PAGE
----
Manchester Eye Tissue Repository Genome-Transcriptome Project

Dr Jamie Ellingford, University of Manchester - £249,950

This research will help our understanding of what gene changes, or combination of gene changes, are involved in macular dystrophies. Understanding the genes and the variants that are responsible for macular dystrophies is important, so that more patients can receive a correct diagnosis and to develop treatments for these genetic conditions.

What is the problem?

Many people with macular dystrophies do not have a genetic diagnosis, instead they are diagnosed based on what changes are seen in the macula. Even after getting a genetic test, the result may be inconclusive because the researchers are not sure if a change in the gene is causing the condition, as this change may also be found in those who are healthy.

Further work is needed to understand how these gene changes, or combination of changes, can affect or lead to macular dystrophies.

What are they doing?

Researchers are using a large repository of donated human eye tissue to understand how genes are expressed in different layers of the retina. Gene expression is the process by which the instructions in our DNA are converted into a functional product, such as a protein.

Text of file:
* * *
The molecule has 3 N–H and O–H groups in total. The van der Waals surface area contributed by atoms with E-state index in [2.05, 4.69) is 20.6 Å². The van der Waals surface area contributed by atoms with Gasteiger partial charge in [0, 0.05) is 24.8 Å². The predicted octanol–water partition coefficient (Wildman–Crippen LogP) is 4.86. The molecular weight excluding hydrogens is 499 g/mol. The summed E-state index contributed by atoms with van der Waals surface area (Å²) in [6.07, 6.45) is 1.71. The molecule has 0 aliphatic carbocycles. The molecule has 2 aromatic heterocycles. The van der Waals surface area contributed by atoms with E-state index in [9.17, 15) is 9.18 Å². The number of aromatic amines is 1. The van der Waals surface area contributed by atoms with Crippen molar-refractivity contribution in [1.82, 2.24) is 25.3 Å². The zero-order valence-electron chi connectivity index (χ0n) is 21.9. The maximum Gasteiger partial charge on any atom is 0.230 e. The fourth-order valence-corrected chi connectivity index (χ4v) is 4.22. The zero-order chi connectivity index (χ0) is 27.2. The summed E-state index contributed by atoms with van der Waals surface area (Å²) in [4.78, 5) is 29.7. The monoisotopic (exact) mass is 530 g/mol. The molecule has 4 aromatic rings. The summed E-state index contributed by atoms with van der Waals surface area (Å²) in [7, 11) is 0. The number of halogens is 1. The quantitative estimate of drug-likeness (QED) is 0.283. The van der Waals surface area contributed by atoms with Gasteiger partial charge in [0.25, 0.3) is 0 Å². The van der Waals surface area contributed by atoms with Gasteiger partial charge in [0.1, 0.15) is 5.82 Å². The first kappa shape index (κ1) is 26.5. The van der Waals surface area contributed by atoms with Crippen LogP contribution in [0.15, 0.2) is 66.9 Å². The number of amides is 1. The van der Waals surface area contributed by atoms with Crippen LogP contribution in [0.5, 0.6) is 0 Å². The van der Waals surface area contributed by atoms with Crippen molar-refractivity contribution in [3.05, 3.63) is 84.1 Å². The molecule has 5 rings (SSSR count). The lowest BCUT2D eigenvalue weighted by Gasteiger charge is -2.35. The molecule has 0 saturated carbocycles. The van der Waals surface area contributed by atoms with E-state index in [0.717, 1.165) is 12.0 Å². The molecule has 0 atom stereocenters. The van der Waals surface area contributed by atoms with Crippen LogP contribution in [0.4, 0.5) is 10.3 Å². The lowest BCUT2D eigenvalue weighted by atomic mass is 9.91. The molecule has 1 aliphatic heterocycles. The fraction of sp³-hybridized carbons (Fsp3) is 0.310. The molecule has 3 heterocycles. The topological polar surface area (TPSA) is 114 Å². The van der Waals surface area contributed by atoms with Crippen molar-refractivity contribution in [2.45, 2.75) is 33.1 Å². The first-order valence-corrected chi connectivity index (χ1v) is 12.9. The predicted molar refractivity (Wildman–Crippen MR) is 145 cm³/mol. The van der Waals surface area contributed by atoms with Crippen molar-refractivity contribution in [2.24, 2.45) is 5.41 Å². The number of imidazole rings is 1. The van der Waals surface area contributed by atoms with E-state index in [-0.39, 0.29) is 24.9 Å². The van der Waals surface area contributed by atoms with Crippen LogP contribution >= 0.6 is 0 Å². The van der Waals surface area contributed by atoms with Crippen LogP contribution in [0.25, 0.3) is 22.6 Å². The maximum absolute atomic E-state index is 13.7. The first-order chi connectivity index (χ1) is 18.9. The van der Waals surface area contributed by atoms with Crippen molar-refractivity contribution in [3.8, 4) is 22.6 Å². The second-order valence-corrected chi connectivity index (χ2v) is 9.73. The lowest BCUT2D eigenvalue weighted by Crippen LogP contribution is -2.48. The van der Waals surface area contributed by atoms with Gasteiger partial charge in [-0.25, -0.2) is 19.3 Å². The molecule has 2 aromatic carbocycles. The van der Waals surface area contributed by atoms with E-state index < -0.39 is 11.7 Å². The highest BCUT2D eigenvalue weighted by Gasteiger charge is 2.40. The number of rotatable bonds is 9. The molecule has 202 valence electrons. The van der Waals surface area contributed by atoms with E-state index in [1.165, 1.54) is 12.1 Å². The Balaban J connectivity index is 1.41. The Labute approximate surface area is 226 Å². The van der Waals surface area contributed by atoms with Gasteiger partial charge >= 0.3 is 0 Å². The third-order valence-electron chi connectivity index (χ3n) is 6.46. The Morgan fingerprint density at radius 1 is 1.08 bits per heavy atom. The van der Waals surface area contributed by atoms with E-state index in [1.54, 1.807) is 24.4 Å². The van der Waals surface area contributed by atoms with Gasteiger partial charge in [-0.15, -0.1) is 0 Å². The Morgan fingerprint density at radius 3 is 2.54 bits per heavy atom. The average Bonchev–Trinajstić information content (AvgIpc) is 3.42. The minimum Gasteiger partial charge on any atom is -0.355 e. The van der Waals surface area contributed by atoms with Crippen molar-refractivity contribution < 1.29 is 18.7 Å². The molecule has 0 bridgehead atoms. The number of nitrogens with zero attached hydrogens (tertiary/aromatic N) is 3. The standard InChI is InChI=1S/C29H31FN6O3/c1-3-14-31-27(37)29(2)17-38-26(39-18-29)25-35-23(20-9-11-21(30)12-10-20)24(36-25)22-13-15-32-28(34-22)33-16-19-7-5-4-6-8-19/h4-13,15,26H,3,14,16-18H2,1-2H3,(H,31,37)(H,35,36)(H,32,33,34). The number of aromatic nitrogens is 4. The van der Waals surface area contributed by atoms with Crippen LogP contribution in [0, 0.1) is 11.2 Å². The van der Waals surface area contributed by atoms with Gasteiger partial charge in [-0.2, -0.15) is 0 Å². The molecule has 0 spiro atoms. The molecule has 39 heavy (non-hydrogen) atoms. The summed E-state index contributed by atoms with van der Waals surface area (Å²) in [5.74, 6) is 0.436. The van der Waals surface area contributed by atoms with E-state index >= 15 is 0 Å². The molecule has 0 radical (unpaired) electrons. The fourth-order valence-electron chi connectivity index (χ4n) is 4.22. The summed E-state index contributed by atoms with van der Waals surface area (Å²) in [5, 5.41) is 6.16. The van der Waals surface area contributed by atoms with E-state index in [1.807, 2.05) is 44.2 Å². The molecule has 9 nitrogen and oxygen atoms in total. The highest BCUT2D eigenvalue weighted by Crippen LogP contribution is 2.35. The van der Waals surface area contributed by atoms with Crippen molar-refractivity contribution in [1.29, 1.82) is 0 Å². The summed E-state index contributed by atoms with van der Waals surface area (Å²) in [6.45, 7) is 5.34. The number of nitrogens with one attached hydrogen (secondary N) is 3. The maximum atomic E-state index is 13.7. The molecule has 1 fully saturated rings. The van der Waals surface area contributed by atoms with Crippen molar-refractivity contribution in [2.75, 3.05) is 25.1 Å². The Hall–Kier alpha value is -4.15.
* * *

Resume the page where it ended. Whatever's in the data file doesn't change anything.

They will also look at common and rare gene changes and how these changes impact the activity of the genes in the retina. This work will help explain why some combinations of gene changes lead to macular dystrophy, while other changes do not.

How can this help?

This work can directly help those who do not have a conclusive genetic diagnosis. Receiving a correct diagnosis can help with better management of their condition.

This work may also highlight the key genes and gene changes that are involved in macular dystrophy, which could lead to further work in this area to find new treatments for these rare conditions.

Want to know more?

To learn more about Dr Ellingford's research, please see the video below.